In a study conducted by The National Assessment of Educational Progress (NAEP), it was found that 44% of 4th grade students were not fluent with grade-level texts (Pinnell et al., 1995). 2Current Expectations WA State GLEs GLE 1.4.2: Apply fluency to enhance comprehension.Grade 1: Read aloud familiar grade-level text with accuracy in a manner that sounds like natural speech. Read aloud unpracticed grade-level text with fluency in a range of 5065+ words correct per minute. Grade 2: Read grade-level text aloud fluently with expression. Read aloud unpracticed grade-level text with fluency in a range of 90100+ words correct per minute. Grade 3: Read aloud familiar grade-level informational/expository text and literary/narrative text accurately, using appropriate pacing, phrasing, and expression. Read aloud unpracticed grade-level text with fluency in a range of 110120+ words correct per minute. Grade 4: Read aloud grade-level literary/narrative text and informational/expository text accurately, using appropriate pacing, phrasing, and expression. Read aloud unpracticed grade-level text with fluency in a range of 115125+ words correct per minute. Grade 5: Read aloud grade-level informational/ expository text and literary/narrative text accurately, using appropriate pacing, phrasing, and expression. Read aloud unpracticed grade-level text with fluency in a range of 125135+ words correct per minute.Grade 6: Read aloud grade-level informational/ expository text and literary/narrative text accurately, using appropriate pacing, phrasing, and expression. Read aloud unpracticed grade-level text with fluency in a range of 145155+ words correct per minute.Grade 7: Read aloud grade-level literary/narrative text and informational/expository text accurately, using appropriate pacing, phrasing, and expression. Read aloud unpracticed grade-level text with fluency in a range of 145155+ words correct per minute.Grade 8: Read grade-level literary/narrative text and informational/expository text orally with accuracy, using appropriate pacing, phrasing, and expression. Read aloud unpracticed grade-level text with fluency in a range of 145155+ words correct per minute. If prosody is a component of reading fluency, and if prosody is explicitly stated in Washington State Standards, why are teachers NOT teaching and assessing prosody?3Needs Assessment ModelDiscrepancy-Based Needs AssessmentNeed 2: Effective assessment of reading prosodyCurrent Expectation: Teachers are expected to use assessment-driven instruction. Current Performance:Reliable and valid measures of oral reading fluency (rate and accuracy) are widely used and used effectivelyDynamic Indicators of Basic Early Literacy Skills (DIBELS) Curriculum Based Measures (CBM)Gray Oral Reading Test (GORT) What is not as well documented is the use of reliable measures when determining the rate of growth in prosody skills. Current measures used:NAEP 4-point fluency scaleAllingtons 6-point scaleZutell & Rasinskis 4-point scaleHow can teachers effectively assess reading expression when there is not currently a reliable measure of prosody?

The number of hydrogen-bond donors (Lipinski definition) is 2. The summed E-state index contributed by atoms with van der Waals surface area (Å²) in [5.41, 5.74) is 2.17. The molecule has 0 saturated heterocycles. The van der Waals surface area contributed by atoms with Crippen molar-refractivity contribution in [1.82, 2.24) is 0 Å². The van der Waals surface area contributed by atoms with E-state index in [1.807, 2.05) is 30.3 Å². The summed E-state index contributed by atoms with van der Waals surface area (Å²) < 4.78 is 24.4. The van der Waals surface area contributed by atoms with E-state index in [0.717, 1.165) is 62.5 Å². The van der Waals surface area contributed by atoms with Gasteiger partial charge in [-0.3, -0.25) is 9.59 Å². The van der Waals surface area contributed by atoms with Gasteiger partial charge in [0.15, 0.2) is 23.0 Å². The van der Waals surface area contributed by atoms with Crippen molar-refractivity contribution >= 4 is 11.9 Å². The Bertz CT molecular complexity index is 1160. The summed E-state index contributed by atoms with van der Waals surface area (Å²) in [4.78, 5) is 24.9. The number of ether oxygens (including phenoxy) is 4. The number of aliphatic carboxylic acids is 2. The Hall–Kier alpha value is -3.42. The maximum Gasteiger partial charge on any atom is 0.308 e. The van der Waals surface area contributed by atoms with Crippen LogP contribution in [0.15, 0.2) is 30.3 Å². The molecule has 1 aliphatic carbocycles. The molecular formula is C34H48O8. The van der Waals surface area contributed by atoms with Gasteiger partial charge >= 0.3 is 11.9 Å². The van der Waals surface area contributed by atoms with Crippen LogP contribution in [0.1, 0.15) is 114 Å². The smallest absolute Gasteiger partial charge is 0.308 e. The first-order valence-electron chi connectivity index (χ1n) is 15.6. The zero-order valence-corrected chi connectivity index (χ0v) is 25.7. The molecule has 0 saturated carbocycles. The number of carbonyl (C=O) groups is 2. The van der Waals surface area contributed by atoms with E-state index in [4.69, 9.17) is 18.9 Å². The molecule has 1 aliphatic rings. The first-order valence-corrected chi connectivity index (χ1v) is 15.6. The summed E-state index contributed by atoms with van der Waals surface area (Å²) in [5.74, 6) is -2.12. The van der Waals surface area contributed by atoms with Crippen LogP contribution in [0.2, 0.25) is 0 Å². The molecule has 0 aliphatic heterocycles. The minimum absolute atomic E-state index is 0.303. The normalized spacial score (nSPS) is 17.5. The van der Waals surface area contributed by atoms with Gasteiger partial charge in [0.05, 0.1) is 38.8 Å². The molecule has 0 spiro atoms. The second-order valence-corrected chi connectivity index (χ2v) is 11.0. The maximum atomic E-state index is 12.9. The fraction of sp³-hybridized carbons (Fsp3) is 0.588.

Instructional/Training NeedsNeed 1: Pre-service teachers, paraprofessionals, and currently certificated educators need training on reading prosody as an inseparable component of reading fluency. Need 2: Pre-service teachers, paraprofessionals, and currently certificated educators need training on how to use a developing prosody measure (currently being tested for reliability).